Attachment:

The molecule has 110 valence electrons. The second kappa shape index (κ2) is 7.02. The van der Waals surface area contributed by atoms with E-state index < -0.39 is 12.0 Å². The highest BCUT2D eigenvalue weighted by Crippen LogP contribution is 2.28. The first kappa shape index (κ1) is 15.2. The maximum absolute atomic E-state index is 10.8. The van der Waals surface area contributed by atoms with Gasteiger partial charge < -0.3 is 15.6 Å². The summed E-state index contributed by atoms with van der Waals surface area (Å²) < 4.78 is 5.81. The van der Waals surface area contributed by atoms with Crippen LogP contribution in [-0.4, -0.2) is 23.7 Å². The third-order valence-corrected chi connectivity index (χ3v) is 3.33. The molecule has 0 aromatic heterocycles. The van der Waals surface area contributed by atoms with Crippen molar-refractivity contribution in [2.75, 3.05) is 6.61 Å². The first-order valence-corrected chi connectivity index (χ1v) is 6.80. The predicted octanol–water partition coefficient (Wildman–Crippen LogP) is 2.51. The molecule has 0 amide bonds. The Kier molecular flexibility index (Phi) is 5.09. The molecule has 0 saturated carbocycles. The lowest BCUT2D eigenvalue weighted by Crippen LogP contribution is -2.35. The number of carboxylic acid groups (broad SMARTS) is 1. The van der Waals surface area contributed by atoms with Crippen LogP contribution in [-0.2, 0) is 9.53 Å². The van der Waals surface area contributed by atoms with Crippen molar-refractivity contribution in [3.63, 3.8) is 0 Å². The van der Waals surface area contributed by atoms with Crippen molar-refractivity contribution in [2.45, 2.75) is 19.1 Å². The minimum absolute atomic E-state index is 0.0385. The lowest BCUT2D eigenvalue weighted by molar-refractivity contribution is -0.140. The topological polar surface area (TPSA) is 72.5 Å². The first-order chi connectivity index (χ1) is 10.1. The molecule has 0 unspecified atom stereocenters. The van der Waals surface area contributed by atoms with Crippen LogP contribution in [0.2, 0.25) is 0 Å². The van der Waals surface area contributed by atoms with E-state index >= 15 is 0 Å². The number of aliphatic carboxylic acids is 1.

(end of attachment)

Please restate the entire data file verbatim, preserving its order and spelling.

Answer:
The molecule has 110 valence electrons. The second kappa shape index (κ2) is 7.02. The van der Waals surface area contributed by atoms with E-state index < -0.39 is 12.0 Å². The highest BCUT2D eigenvalue weighted by Crippen LogP contribution is 2.28. The first kappa shape index (κ1) is 15.2. The maximum absolute atomic E-state index is 10.8. The van der Waals surface area contributed by atoms with Gasteiger partial charge < -0.3 is 15.6 Å². The summed E-state index contributed by atoms with van der Waals surface area (Å²) < 4.78 is 5.81. The van der Waals surface area contributed by atoms with Crippen LogP contribution in [-0.4, -0.2) is 23.7 Å². The third-order valence-corrected chi connectivity index (χ3v) is 3.33. The molecule has 0 aromatic heterocycles. The van der Waals surface area contributed by atoms with Crippen molar-refractivity contribution in [2.75, 3.05) is 6.61 Å². The first-order valence-corrected chi connectivity index (χ1v) is 6.80. The predicted octanol–water partition coefficient (Wildman–Crippen LogP) is 2.51. The molecule has 0 amide bonds. The Kier molecular flexibility index (Phi) is 5.09. The molecule has 0 saturated carbocycles. The lowest BCUT2D eigenvalue weighted by Crippen LogP contribution is -2.35. The number of carboxylic acid groups (broad SMARTS) is 1. The van der Waals surface area contributed by atoms with Crippen LogP contribution in [-0.2, 0) is 9.53 Å². The van der Waals surface area contributed by atoms with Crippen molar-refractivity contribution in [3.63, 3.8) is 0 Å². The van der Waals surface area contributed by atoms with Crippen molar-refractivity contribution in [2.45, 2.75) is 19.1 Å². The minimum absolute atomic E-state index is 0.0385. The lowest BCUT2D eigenvalue weighted by molar-refractivity contribution is -0.140. The topological polar surface area (TPSA) is 72.5 Å². The first-order chi connectivity index (χ1) is 10.1. The molecule has 0 unspecified atom stereocenters. The van der Waals surface area contributed by atoms with Crippen LogP contribution in [0.2, 0.25) is 0 Å². The van der Waals surface area contributed by atoms with E-state index >= 15 is 0 Å². The number of aliphatic carboxylic acids is 1.